I did add a new resolution to my list. I am going to be better about giving script coverage. If you sent me a script in the last three months--okay, the last six months--and I never responded, please re-send your script to me at firstname.lastname@example.org and I swear on a stack of Hard Case Crime paperbacks to read it in the nearer rather than distant future.
I also know I owe some peeps some emails, but I'm starting with baby steps.
Really, when the weather gets like this, there is nothing to do but hunker down--and in my case, knuckle down on some script rewrites. Loyal readers know that I have been working on a non-disclosure sci-fi project since before Thanksgiving that I thought would be done by now, but has gone through several rewrites of the first act. Several people familiar with this project have wondered aloud to me whether doing so much re-writing bothers me. Allow me to turn my thoughts away from this brutal winter and offer some of my sporadic screenwriting advice that so many come to this blog to receive.
A script is not your baby. You are delivering someone else's baby. Thus I do not mind writing and rewriting until the producer or director gets exactly what they want. The more it fits their vision, the more likely it will get made. When somebody tells you they can "see" what you've written, you know you are onto something.
I can hear loyal readers asking, 'but what if it's your original script?' The truth is, even though I like to write specs in the summers, mostly for my own amusement, every single script out of the 20 projects I have worked on the last eight years have started with somebody else's idea. Either somebody has a monster suit or access to a neat location or knows a girl willing to have red kayro syrup thrown on her while she's taking a shower or has been given a mockbuster title to develop or something.
Most directors and producers eventually figure out that coming up with ideas isn't the hard part. It's sitting in a chair writing it all out instead of, for instance, watching the NFL playoffs. Thus, do not write me an email and suggest a great idea, and if "only I write it" we can split the money. It is not a bubbling brain but a cast iron butt that wins the race. At any rate, I have a rewrite to finish and perhaps have the next project beyond that percolating. If only people would stop making me sign these accursed nondisclosures and, as I have suggested, go back to wearing tinfoil hats to protect their thoughts this blog would be a lot more fun at times.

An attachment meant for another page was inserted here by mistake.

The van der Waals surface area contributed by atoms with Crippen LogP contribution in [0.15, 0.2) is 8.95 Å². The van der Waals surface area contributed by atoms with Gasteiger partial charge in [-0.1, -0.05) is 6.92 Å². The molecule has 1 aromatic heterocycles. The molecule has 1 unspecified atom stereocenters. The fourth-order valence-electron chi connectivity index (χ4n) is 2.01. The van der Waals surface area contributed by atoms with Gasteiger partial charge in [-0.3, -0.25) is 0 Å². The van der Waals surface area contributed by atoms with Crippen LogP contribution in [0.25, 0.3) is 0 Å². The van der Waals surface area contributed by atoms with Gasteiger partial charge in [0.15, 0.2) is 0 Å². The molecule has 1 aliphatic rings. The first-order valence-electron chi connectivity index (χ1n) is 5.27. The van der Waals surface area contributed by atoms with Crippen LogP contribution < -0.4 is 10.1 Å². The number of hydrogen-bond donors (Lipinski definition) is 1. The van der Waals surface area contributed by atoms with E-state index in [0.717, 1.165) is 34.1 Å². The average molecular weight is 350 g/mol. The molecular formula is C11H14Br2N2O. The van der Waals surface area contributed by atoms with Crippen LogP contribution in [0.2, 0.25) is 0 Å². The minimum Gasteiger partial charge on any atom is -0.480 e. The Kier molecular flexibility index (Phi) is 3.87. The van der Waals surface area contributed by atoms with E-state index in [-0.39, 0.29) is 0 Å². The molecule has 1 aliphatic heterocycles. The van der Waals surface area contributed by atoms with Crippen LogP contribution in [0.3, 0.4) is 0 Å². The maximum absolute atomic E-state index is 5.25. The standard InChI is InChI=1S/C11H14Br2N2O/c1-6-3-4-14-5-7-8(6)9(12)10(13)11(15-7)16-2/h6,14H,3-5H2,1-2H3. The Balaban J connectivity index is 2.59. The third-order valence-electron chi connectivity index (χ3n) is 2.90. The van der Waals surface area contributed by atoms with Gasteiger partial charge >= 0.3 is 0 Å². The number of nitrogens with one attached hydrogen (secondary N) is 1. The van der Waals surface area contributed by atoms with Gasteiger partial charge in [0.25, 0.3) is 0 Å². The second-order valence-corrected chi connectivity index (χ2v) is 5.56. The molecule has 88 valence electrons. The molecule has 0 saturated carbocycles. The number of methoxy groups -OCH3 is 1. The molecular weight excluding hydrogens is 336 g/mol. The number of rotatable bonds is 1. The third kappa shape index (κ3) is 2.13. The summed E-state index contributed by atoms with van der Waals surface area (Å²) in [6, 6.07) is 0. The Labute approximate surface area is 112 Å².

To reward myself later tonight, hot Mexican food, cold wine, warm brownies, a glowing TV screen.
Until even later I am at email@example.com.
Sunday, January 11, 2009
Ice and snow on a brittle Sunday morning. Last night we were kept from going to a nice restaurant an hour away by icy roads, so we went a half-mile away and had sandwiches and milkshakes at the local diner, then came back here and played cards and had a nice "found evening" after all. We watched George Cukor's The Women and I wondered aloud how a 70 year old movie could be fresher and funnier than the one made with Meg Ryan a year or two ago.
However, I watched Son of Rambow a night or two before, and it is the kind of movie I wish I had written.
I went to the library and the two books I was most interested in--Stieg Larsson's The Girl with the Dragon Tattoo and Roberto Bolano's The Savage Detectives--were both on the New Books shelf, both in English translation, and both authors are already dead before their time. Makes me think I need to start writing faster.
I am working on rewrites of a sci-fi script under nondisclosure and looking ahead to a potential project.
Although winter is seemingly just getting underway, we are all ready for it to be over and are contemplating an escape to warmer climes for Spring Break. My Colts and Ball State Cardinals getting beat on mercilessly doesn't help.
Now this is a bright star in the sky; though I liked it so much that, to my brother's undying chargin, I never watched the last episode because I didn't want it to be over.
Until later, I am at firstname.lastname@example.org.
Wednesday, January 07, 2009
This year I did rewrites on the horror film Mental Scars for Richard Myles, a second pass on a sci-fi script I did in 2007 under a nondisclosure, and finished the year working on another sci-fi project under nondisclosure with the same producer (nondisclosures make for boring blogs, though). Which, with a few fits and starts on some other things, was just busy enough.
Instead of writing a spec script this summer I started schooling myself on New Media to sort of figure out what that Next-Gen model is going to be. Having gone to college with an electric typewriter in 1984 I still have a lot to learn. But I did pass five years and one thousand posts on this humble blog. I got very interested in Creative Commons and released some of my work under those licenses.
I got to go to the San Diego Comic Con and Columbus Ohio's Small Press and Comics Expo and Bloomington's Cinephile Film Fest and did a lot of other straycationing, but my beloved Microcinema Fest skipped a year.
I gave myself another Ultimate Nerd Challenge, this time to read 50 books in 2008 (and succeeded), along the way discovering Samuel R. Delany and re-discovering Philip K. Dick. I got to play the new D&D 4E. After five good years a website I helped launch, Microcinema Scene, folded with ReWind Video into a new site, Common Film.
John Polonia, a legendary b-filmmaker who I collaborated on with many projects, unfortunately died suddenly in February. A nice tribute to him, featuring a few of my humble words, appears on the Monster Movie DVD which came out that year.
This year my goals are about the same; lose (more) weight, guide my kids through their lives, teach my puppy more, work smarter, write better.
Until later, I am at email@example.com.